I cooked this delicious meaty and cheesy lasagna over the weekend. It was a perfect food for a rainy & cold San Francisco weather as the smell of the tomato sauce and the baked cheese totally warmed up my apartment. The original recipe that I got from my coworker (thank you, AMV!) required three pounds of ground meat but I decided to cut it in half since I added other ingredients like the ricotta cheese and extra vegetables into it. I also used the lasagna recipes at Closet Cooking and Simpy Recipes for inspiration.

1 medium onion, chopped
10 cloves of garlic, minced
1 carrot, finely chopped
1 green bell pepper, finely chopped
1/2 lb each of ground beef, ground pork and sweet Italian sausage
1 lb of Crimini mushrooms, sliced
2 cans of 28oz San Marzano tomatoes, roughly chopped
1 package of Barilla lasagna noodles
1/2 lb of grated Mozarella cheese
1 15 oz Ricotta cheese
2 cups of grated Parmesan cheese
2 eggs
1 teaspoon dry oregano
1 teaspoon cumin
1/2 teaspoon cinnamon
1/2 teaspoon red chili pepper flakes
2 teaspoon garlic powder
salt, sugar & pepper to taste

  • Saute the onion in olive oil in a deep sauce pan over a medium heat until browned, then add carrot, green bell pepper, garlic and the red chili pepper flakes and cook for another 10 minutes until all vegetables are soft. Set aside.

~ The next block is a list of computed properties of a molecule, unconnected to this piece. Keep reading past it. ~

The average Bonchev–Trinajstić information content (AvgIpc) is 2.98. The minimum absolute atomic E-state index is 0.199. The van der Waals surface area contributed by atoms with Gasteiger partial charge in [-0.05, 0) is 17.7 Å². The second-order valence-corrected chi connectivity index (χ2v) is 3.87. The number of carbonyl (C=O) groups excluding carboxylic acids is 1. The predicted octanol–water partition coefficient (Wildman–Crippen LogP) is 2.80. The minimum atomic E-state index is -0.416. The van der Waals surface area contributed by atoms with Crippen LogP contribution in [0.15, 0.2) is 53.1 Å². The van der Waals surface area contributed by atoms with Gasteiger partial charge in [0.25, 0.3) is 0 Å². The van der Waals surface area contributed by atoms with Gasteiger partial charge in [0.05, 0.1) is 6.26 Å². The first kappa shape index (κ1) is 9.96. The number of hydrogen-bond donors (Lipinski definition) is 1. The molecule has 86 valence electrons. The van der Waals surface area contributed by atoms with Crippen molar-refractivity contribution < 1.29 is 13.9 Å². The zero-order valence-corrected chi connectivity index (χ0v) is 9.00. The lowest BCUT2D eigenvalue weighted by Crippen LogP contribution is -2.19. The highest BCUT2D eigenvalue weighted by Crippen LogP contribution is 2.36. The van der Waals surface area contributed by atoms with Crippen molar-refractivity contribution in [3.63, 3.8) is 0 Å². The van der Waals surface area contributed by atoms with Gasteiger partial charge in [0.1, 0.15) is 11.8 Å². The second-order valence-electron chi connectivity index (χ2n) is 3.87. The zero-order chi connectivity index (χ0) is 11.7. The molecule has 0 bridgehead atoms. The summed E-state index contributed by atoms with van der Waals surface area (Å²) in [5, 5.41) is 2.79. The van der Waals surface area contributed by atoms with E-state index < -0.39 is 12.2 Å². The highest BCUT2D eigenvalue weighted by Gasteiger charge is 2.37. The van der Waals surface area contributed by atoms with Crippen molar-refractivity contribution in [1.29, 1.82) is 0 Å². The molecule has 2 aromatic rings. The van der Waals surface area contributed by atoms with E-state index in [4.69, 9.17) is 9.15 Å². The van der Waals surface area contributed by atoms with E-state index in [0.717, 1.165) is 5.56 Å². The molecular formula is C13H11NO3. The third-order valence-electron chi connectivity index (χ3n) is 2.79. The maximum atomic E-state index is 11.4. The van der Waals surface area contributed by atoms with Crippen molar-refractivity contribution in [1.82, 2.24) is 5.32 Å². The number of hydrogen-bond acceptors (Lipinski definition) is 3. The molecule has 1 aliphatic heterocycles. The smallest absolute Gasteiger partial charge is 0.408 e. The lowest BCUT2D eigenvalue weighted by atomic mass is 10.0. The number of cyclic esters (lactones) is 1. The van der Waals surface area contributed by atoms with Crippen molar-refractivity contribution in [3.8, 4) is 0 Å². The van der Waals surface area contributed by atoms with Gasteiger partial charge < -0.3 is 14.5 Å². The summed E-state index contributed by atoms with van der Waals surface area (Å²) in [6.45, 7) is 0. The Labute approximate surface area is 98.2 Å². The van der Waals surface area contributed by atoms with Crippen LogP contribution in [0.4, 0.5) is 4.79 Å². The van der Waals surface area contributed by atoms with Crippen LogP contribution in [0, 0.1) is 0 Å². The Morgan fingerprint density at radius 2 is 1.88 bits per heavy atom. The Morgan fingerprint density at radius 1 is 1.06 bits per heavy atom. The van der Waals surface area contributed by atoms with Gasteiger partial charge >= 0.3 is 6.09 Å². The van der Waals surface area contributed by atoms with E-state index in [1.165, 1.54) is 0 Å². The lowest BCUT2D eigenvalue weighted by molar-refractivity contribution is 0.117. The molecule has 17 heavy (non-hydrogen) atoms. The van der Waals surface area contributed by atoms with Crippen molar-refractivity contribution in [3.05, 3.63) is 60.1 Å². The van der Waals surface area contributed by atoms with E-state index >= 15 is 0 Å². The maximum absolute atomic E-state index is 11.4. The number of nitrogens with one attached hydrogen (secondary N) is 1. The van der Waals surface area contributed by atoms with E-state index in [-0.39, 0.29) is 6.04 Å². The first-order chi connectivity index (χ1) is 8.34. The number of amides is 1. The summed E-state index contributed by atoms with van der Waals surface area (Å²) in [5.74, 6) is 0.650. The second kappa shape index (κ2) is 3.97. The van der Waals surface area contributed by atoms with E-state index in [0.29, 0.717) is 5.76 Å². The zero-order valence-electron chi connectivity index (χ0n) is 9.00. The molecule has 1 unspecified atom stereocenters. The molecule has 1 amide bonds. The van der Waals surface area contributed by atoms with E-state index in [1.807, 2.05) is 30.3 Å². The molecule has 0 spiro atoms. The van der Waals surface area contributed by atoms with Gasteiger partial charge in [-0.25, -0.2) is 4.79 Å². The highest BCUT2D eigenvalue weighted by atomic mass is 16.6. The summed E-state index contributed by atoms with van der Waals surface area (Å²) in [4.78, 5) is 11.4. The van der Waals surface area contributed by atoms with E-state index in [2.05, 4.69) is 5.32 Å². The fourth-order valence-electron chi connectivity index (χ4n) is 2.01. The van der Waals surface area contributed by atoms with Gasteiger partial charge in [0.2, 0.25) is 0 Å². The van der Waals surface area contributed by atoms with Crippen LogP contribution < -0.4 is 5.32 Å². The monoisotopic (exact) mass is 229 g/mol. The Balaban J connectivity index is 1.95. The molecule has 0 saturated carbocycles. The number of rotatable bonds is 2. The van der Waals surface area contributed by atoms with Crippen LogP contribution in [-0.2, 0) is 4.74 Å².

• In the same pan, add another tablespoon of olive oil and saute the ground meat over medium high heat for 5 minutes or so until totally cooked. Set aside and drain off any excess oil from the meats.
  • Saute the sliced mushroom in the same pan with a sprinkle of garlic until cooked and then set aside.
  • For the Sauce: Return 3/4 of the vegetable mixture, 1/4 of the meat and 3/4 of the mushroom into the same pan and add the two cans of chopped tomatoes, dry oregano, cumin, cinnamon and half garlic powder. Add 1/4 cup of red wine and simmer the sauce for 60 to 90 minutes until it thickens. Add seasoning accordingly.
  • For the Meat Filling: In a large bowl, mix the rest of the vegetable mixture, meat, mushroom and seasoning with half of the grated Mozarella cheese. The cheese will melt and become stringy.
  • For Cheese Mixture: Mix the Ricotta cheese, Parmesan cheese and the two eggs in a bowl
Assembling the Lasagna:
  • Preheat the oven to 350F.
  • If you are using Barilla lasagna noodles, you do not have to cook the pasta first. If not, cook the pasta according to the direction in the box.
  • Spread 1 cup of the tomato sauce over the bottom of a 9x13 baking dish.